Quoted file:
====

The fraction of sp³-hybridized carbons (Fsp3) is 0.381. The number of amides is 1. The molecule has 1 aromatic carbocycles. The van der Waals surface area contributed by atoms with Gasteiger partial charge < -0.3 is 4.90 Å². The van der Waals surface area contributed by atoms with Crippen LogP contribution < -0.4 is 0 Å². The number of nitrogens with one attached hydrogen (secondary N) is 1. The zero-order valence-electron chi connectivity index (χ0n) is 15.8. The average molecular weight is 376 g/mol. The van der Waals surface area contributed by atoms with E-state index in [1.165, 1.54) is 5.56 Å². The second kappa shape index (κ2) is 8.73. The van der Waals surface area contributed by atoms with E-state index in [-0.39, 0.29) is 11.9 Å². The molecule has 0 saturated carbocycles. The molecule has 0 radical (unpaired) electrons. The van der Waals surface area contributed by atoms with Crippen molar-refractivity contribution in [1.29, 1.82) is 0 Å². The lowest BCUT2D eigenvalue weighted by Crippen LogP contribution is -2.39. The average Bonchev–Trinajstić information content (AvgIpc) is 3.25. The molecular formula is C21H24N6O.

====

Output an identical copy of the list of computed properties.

The fraction of sp³-hybridized carbons (Fsp3) is 0.381. The number of amides is 1. The molecule has 1 aromatic carbocycles. The van der Waals surface area contributed by atoms with Gasteiger partial charge < -0.3 is 4.90 Å². The van der Waals surface area contributed by atoms with Crippen LogP contribution < -0.4 is 0 Å². The number of nitrogens with one attached hydrogen (secondary N) is 1. The zero-order valence-electron chi connectivity index (χ0n) is 15.8. The average molecular weight is 376 g/mol. The van der Waals surface area contributed by atoms with E-state index in [1.165, 1.54) is 5.56 Å². The second kappa shape index (κ2) is 8.73. The van der Waals surface area contributed by atoms with E-state index in [-0.39, 0.29) is 11.9 Å². The molecule has 0 saturated carbocycles. The molecule has 0 radical (unpaired) electrons. The van der Waals surface area contributed by atoms with Crippen molar-refractivity contribution in [1.29, 1.82) is 0 Å². The lowest BCUT2D eigenvalue weighted by Crippen LogP contribution is -2.39. The average Bonchev–Trinajstić information content (AvgIpc) is 3.25. The molecular formula is C21H24N6O.